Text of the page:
Van Ryan Malud, 11 years old, can’t walk or stand. It has been this way since he was born. His bones break easily and he may have hundreds of fractures in his lifetime. He has Osteogenesis Imperfecta, a rare genetic disorder characterized by weak bones.
But on February 5 at the Philippine Children’s Medical Center (PCMC), a public hospital in the Philippines, Van Ryan, sitting on a blue and yellow checkered wheel chair, with his thin, thin legs crumpled in a criss-cross and covered with chambray jeans too big for his small bones, brought the house down.
He sang Lalaban Kami (We will fight it out), the theme song of the Philippine Society for Orphan Disorders, a group that helps children with rare genetic conditions.
“Minsan ang tadhana mapanghamon, tila nauubusan ng pagkakataon pero kahit anong mangyari hindi kami susuko, lalaban kami (Sometimes life is full of challenges but whatever happens, we will not give up. We will fight it out),” Malud sang to the cheers and applause of his fellow patients, doctors and guests at PCMC, the music of the pop rhythm reverberating in the hearts of everyone in the huge crowd that gathered.
It was a momentous occasion at the PCMC. This small medical institution has just won a long, tedious battle to retain the land on which it stands. The battle was not easy. The ideal location of the hospital, in an accessible business district along Quezon City, in the northeastern part of Metro Manila, has caught the attention of big businesses that want to convert the area into a mixed-use development.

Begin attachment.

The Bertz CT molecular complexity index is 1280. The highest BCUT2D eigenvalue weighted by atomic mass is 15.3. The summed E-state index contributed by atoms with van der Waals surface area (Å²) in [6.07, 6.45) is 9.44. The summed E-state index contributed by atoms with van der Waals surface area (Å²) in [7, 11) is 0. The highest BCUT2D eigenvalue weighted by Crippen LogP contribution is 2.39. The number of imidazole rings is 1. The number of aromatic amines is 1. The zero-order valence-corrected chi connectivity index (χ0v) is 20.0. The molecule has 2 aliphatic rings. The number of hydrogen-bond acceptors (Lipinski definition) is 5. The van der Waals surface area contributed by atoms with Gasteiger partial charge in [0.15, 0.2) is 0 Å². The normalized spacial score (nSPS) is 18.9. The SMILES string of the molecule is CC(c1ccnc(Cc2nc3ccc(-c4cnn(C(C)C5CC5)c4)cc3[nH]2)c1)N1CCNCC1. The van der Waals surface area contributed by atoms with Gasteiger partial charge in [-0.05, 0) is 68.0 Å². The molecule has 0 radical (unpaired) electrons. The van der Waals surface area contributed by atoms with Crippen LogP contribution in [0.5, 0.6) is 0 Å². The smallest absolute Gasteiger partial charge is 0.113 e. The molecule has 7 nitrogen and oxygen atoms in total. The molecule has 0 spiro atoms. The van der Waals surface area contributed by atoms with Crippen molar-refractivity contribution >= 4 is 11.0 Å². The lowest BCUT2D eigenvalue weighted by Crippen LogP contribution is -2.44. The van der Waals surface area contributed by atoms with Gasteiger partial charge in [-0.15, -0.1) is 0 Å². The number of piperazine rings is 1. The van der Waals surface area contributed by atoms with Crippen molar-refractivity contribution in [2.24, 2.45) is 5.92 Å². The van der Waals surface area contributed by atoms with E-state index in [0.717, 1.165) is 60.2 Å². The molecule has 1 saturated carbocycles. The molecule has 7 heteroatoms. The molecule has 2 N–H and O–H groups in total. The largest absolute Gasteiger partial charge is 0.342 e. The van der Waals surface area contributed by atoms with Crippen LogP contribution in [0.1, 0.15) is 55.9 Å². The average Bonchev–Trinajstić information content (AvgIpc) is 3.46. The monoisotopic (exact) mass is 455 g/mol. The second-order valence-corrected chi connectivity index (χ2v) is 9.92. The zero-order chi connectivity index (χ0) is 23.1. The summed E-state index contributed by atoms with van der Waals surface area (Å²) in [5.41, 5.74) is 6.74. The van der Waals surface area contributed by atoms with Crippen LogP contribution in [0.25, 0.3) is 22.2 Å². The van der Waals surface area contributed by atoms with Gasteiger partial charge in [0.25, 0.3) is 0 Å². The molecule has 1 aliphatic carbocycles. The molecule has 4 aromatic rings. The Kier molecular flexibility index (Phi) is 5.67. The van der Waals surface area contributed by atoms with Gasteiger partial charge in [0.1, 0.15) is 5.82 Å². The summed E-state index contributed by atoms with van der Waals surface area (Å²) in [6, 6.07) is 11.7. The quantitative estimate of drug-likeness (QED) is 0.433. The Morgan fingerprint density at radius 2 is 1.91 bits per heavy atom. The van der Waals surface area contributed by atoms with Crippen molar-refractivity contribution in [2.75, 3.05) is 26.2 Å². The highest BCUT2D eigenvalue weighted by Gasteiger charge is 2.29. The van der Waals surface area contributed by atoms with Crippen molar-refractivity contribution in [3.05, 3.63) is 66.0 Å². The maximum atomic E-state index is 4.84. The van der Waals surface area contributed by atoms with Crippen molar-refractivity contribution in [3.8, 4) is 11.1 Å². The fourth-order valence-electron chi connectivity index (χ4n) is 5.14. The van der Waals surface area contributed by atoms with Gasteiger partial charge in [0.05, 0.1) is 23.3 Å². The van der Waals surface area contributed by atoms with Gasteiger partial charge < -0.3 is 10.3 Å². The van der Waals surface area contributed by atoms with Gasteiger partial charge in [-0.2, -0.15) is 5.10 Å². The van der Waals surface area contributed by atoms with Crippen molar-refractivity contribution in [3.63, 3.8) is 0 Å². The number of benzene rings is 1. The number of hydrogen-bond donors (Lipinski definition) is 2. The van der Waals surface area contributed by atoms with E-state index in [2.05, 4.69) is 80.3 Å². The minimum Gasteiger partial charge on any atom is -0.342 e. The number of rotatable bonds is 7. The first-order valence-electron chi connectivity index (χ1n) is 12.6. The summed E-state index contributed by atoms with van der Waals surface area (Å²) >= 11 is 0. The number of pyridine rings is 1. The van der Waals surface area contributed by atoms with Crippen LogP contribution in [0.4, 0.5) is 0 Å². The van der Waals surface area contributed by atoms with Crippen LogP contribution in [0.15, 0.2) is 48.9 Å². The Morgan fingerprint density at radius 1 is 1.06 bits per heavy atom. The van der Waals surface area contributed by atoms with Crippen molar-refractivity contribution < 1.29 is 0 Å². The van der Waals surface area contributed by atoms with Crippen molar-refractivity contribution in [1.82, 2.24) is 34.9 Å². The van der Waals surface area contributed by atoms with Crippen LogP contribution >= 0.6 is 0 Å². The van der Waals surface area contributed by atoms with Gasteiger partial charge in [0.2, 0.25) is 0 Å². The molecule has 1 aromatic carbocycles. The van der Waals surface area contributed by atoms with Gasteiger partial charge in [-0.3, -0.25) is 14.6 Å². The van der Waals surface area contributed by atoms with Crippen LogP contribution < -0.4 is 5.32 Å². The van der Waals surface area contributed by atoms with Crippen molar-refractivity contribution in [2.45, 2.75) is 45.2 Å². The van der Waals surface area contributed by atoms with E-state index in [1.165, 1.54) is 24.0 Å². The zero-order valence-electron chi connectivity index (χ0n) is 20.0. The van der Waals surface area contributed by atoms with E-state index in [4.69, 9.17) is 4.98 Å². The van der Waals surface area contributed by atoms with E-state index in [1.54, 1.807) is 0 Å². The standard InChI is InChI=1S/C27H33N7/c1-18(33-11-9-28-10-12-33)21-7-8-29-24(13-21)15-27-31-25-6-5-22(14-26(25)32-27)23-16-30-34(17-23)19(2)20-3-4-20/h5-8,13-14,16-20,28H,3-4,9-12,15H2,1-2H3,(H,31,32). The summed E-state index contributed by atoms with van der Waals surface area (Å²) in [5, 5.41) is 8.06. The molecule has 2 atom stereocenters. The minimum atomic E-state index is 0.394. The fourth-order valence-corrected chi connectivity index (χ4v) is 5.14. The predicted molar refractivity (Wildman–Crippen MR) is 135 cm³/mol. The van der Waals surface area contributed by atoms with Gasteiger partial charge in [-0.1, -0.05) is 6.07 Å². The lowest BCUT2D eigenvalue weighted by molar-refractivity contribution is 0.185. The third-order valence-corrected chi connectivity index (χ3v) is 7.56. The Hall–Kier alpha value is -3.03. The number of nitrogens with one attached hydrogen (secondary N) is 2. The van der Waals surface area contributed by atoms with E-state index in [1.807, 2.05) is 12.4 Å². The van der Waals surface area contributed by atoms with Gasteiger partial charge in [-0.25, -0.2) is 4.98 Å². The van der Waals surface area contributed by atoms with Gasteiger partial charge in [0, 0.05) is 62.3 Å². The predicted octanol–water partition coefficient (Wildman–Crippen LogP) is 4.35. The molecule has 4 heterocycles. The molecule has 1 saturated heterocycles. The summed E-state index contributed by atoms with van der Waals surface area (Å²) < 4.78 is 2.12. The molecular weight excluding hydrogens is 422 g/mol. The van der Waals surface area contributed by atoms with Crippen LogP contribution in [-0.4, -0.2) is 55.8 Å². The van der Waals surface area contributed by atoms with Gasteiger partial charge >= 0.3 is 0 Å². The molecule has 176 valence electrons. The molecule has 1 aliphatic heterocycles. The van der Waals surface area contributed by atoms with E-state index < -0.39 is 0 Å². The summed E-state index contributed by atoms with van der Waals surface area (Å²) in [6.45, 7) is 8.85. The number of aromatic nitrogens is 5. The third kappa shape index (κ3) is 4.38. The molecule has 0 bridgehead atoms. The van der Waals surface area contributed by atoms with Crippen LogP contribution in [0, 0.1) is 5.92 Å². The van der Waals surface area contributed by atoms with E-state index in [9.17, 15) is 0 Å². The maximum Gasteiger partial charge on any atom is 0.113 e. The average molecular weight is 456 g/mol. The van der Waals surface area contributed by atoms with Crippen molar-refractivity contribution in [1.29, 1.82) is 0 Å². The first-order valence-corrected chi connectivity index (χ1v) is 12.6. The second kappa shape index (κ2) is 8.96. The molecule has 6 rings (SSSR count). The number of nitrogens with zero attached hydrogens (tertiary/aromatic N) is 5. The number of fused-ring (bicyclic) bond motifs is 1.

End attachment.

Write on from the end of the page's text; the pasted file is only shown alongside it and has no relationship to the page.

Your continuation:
However, on February 5, the battle ended after the Philippine Department of Health and the National Housing Authority (NHA), which owns the 37,211-square meter land where the hospital stands, finally agreed to allocate the land to PCMC for good.
During the signing, the Philippine Health Secretary Janette Garin said the agreement puts to rest all uncertainties that surrounded the ownership of the land and PCMC’s fate.
Malud's song fit perfectly to the struggle of the whole PCMC community as they fought to keep their only home.
Two lawmakers, Senator Teofisto Guingona III and Senator Bam Aquino, also present during the signing, were instrumental in helping the hospital secure the land title.
The public hospital has been serving 40,000 to 50,000 children patients yearly, most of whom cannot afford to pay for services in private medical institutions.
After ten years, the PCMC community prevailed. From their wheelchairs and some from the cancer wards, they fought and they fought bravely. As Malud said, lalaban tayo (we will fight it out). And they did.